Miloš Šejn: Remark on Color Collection

text from the CD ROM


Colour is nothing less than the embodiment of the world.
Each tone of the colour spectrum,
their subtle shadows emerging out of black to black again,
is simultaneously part of the universe as a whole.
Each is a scent of the ozone, which, like the memory of a lightning flash,
is framed by the arch of the rainbow.

The flash of lightning makes sound brighter.
JAKOB BÖHME, Aurora oder Morgenröte im Aufgang, 1612

Each eye sees colour in its own way;
perhaps, what you call blue, appears to me as red . . .
LUDWIG TIECK, Geschichte des Herrn William Lovell, 1795-96

The sense organs are integral parts of the soul . . .
ERNST MACH, Erkenntnis und Irrtum, 1905

The richness of colour is my own colour.
ATHANASIUS GRÜN (from: Otokar Fischer, Letter on Colour,
Volné Směry, June 1910)

The CD-ROM itself is an interactive presentation of what we may be called a collection. It is made up of digitally-created media which permits the viewer to navigate through text, image, sound, filmed and videotaped sequences. The original material comprises documents of my work on the landscape in its broader historical context.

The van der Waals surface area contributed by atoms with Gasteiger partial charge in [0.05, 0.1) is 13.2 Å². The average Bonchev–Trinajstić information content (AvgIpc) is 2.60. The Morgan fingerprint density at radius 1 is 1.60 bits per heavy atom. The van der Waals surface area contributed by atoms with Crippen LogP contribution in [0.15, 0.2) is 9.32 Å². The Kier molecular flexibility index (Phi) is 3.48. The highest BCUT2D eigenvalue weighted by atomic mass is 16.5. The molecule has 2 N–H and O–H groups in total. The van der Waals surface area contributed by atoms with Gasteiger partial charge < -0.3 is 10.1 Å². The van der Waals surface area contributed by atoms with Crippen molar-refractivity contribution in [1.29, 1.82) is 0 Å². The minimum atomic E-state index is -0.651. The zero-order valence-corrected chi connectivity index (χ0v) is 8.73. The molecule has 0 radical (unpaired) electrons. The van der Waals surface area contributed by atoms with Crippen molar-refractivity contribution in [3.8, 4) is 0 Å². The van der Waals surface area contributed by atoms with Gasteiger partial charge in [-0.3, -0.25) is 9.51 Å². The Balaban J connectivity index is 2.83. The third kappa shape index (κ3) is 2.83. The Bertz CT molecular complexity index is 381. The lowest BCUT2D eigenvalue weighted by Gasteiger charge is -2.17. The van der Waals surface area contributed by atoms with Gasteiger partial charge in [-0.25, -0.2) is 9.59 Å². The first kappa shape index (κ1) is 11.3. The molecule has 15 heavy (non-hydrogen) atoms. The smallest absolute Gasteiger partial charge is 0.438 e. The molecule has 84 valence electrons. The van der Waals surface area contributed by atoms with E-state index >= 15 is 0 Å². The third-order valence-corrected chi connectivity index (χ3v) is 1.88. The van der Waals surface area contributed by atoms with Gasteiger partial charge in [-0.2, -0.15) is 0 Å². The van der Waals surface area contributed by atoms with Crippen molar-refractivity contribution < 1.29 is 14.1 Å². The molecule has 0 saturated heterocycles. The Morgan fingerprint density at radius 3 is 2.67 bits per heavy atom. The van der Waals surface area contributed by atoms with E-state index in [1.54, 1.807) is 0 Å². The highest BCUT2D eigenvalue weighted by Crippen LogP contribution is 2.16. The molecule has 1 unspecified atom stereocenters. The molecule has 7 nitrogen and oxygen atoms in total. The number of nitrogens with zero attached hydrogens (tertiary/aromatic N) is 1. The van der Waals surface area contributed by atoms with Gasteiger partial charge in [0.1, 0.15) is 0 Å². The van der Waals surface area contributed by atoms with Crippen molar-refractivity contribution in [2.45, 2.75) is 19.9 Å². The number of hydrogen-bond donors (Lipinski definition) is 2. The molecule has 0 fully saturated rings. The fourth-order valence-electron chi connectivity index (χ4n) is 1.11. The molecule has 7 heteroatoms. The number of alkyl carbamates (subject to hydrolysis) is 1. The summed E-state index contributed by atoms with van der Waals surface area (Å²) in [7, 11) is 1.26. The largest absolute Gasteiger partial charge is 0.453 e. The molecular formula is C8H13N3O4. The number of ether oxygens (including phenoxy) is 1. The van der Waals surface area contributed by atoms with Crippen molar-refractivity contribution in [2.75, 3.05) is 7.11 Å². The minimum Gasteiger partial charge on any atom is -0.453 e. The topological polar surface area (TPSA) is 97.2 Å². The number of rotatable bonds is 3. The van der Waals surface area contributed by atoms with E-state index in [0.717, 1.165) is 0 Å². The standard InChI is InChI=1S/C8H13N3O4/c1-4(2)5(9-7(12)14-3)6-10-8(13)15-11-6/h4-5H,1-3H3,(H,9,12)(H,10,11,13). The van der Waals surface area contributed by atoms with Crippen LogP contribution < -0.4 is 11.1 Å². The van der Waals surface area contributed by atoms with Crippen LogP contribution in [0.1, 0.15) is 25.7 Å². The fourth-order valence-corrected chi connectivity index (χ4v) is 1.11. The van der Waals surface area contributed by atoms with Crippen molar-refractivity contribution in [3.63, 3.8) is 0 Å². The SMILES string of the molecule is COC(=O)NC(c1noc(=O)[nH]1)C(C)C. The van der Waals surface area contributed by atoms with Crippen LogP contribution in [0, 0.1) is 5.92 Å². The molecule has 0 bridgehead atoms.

In these explorations, I have been searching for a wholeness which is perceptible in eternally cyclical transformations; this wholeness is something which escapes one's direct view. I believe that work with relationships among individual phenomena leads one to the understanding of them in their fuller meaning.

It is hoped that ORBIS SENSUALIUM VARIUS will be seen as an intensive personal journey through the world, its breadth of colours, forms, motions, sounds, and metamorphoses.

  1. The phenomenon of Colour is drawn from an extensive collection of pigments, objects of nature and relics. From colour, a number of other data arises -  from its own textual remarks, to the date of its collection, the relationship of my body to this occurrence in a certain space and its description, to the chemical composition and electronic microscopic analysis.